Measuring UV radiation from bulbs

It's known that CFL and LED bulb emit UV radiation. Which Arduino sensors can measure this radiation? Maybe if someone has built a UV sensor he could check if this measures anything from such bulbs?

UV is a whole range of the spectrum, it matters a lot where the energy is, UVA/UVB/UVC, so
the best answer is a spectrometer, or a UV probe with a range of optical filters. I don't think
it will be cheap.

Normal white LEDs are based on GaN heterojunction devices, which have an inherently limited
spectrum and no UV output as the output drops off before 400nm. Other LED types produce
UV below this wavelength, but these are normally explicitly used for UV generation (sun lamps
for instance), rather than general illumination.

Usually the manufacturers of quality LED lights love to show off the spectral response graph
in their literature, as cheap LEDs have poor colourer accuracy and more gaps in the spectrum.

Thanks for the detailed answer!
However if I don't want to rely on manufacturer's graphs (or he doesn't publish them) can I use Arduino sensor to tell the difference between low-UV home bubs and high-UV home bulbs (I read claims that also normal LED bulbs sometimes emit UV)?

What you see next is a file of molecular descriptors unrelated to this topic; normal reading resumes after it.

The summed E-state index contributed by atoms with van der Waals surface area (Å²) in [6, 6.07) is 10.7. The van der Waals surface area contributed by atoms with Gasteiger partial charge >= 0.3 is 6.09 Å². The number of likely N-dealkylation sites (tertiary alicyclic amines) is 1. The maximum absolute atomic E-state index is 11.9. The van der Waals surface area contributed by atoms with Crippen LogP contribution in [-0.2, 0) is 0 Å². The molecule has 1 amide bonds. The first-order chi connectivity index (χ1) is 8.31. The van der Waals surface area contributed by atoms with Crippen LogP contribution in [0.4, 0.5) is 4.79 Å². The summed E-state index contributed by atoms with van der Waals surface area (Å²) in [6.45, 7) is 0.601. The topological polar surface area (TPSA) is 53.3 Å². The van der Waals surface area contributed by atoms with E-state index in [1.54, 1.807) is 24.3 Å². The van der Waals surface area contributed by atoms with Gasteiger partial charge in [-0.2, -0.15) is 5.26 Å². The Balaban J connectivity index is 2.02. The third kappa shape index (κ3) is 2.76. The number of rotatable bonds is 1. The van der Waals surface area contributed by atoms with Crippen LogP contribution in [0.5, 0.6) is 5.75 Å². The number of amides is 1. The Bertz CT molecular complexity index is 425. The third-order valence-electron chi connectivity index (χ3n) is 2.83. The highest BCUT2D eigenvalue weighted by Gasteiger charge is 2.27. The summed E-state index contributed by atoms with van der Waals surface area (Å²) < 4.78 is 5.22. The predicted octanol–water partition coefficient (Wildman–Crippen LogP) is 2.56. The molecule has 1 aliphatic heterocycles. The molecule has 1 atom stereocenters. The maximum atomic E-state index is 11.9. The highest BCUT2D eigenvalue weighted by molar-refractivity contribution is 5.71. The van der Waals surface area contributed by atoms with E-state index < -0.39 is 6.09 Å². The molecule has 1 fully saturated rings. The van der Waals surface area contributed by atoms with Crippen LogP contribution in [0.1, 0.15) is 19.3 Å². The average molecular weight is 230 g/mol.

One can use inexpensive UV LEDs as photodiodes to detect UV light.

A particular LED will detect a band of wavelengths, about as wide as the emission bandwidth, but shifted typically 50 nm to the blue. So, a 405 nm LED will detect (roughly) 335-365 nm UV. To cover the spectrum of interest you may need several different LEDs, or a different detection method.

My understanding is Ultra Violet (above violet) takes in a very wide range of the electromagnetic spectrum. Something like 400 nm down to 10 nm. I doubt you will find a one sensor fits all. They do make sensors with both an analog output as well as I2C. A simple Google of “UV Light sensor” or “UV Light sensor Arduino” will bring up a dozen hits. You need to decide what portion of the spectrum you are interested in. UV-A, UV-B, UV-C and shorter wavelengths. Since there is no one size fits all you need to decide what sensor you want for what range of UV.


The plastic of the LED housing may absorb in the UV, depending on what it is, which could confuse things.

If you want anything like a reasonably meaningful measurement you need something calibrated, preferrably
a spectrometer as the precise wavelength affects the permissable exposure level drastically, ie UVA is
much less damaging than UVB, and those are only rough categories that span a continuum of effects

There’s a very simple test for UV though, find something with fluorescent paint and a UV (high-pass) optical filter
that lets only UV < 400nm through, and then you can see any fluorescence easily - note that optical
filters like this are very expensive as they have to be made of exotic materials and sputter-coated with
multi-layer structure to provide the filtering. Normal glass blocks a lot of UV.

BTW if you’re avoiding UV light in winter you may need vitamin D supplements(!)